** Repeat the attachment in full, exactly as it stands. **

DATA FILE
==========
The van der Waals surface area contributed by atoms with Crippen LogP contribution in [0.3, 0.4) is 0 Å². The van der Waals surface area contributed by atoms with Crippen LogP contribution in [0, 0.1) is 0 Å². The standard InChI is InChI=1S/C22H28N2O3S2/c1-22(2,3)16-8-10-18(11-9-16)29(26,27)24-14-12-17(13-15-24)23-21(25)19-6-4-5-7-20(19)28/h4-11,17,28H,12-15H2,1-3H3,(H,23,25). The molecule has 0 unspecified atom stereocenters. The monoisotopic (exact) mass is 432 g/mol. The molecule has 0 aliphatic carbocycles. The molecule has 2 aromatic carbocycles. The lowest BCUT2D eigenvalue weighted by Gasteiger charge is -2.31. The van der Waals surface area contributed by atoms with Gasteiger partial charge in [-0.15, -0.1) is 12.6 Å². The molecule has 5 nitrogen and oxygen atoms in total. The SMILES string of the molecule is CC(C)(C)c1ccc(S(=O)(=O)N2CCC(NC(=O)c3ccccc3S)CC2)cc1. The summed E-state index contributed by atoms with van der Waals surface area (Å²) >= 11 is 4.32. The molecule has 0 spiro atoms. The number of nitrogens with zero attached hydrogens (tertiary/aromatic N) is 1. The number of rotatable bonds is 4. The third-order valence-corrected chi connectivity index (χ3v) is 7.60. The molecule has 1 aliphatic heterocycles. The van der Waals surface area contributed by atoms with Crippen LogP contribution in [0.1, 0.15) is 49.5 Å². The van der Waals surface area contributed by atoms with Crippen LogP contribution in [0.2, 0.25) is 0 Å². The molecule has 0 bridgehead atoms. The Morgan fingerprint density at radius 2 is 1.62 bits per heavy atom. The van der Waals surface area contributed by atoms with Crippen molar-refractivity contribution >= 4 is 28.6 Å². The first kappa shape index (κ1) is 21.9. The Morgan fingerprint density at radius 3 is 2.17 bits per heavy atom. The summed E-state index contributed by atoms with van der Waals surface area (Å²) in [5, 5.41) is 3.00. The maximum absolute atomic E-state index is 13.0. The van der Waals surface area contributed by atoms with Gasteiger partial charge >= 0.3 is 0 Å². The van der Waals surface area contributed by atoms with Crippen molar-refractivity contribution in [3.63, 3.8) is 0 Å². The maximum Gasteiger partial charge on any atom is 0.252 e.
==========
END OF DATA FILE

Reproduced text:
The van der Waals surface area contributed by atoms with Crippen LogP contribution in [0.3, 0.4) is 0 Å². The van der Waals surface area contributed by atoms with Crippen LogP contribution in [0, 0.1) is 0 Å². The standard InChI is InChI=1S/C22H28N2O3S2/c1-22(2,3)16-8-10-18(11-9-16)29(26,27)24-14-12-17(13-15-24)23-21(25)19-6-4-5-7-20(19)28/h4-11,17,28H,12-15H2,1-3H3,(H,23,25). The molecule has 0 unspecified atom stereocenters. The monoisotopic (exact) mass is 432 g/mol. The molecule has 0 aliphatic carbocycles. The molecule has 2 aromatic carbocycles. The lowest BCUT2D eigenvalue weighted by Gasteiger charge is -2.31. The van der Waals surface area contributed by atoms with Gasteiger partial charge in [-0.15, -0.1) is 12.6 Å². The molecule has 5 nitrogen and oxygen atoms in total. The SMILES string of the molecule is CC(C)(C)c1ccc(S(=O)(=O)N2CCC(NC(=O)c3ccccc3S)CC2)cc1. The summed E-state index contributed by atoms with van der Waals surface area (Å²) >= 11 is 4.32. The molecule has 0 spiro atoms. The number of nitrogens with zero attached hydrogens (tertiary/aromatic N) is 1. The number of rotatable bonds is 4. The third-order valence-corrected chi connectivity index (χ3v) is 7.60. The molecule has 1 aliphatic heterocycles. The van der Waals surface area contributed by atoms with Crippen LogP contribution in [0.1, 0.15) is 49.5 Å². The van der Waals surface area contributed by atoms with Crippen LogP contribution in [0.2, 0.25) is 0 Å². The molecule has 0 bridgehead atoms. The Morgan fingerprint density at radius 2 is 1.62 bits per heavy atom. The van der Waals surface area contributed by atoms with Crippen molar-refractivity contribution >= 4 is 28.6 Å². The first kappa shape index (κ1) is 21.9. The Morgan fingerprint density at radius 3 is 2.17 bits per heavy atom. The summed E-state index contributed by atoms with van der Waals surface area (Å²) in [5, 5.41) is 3.00. The maximum absolute atomic E-state index is 13.0. The van der Waals surface area contributed by atoms with Gasteiger partial charge >= 0.3 is 0 Å². The van der Waals surface area contributed by atoms with Crippen molar-refractivity contribution in [3.63, 3.8) is 0 Å². The maximum Gasteiger partial charge on any atom is 0.252 e.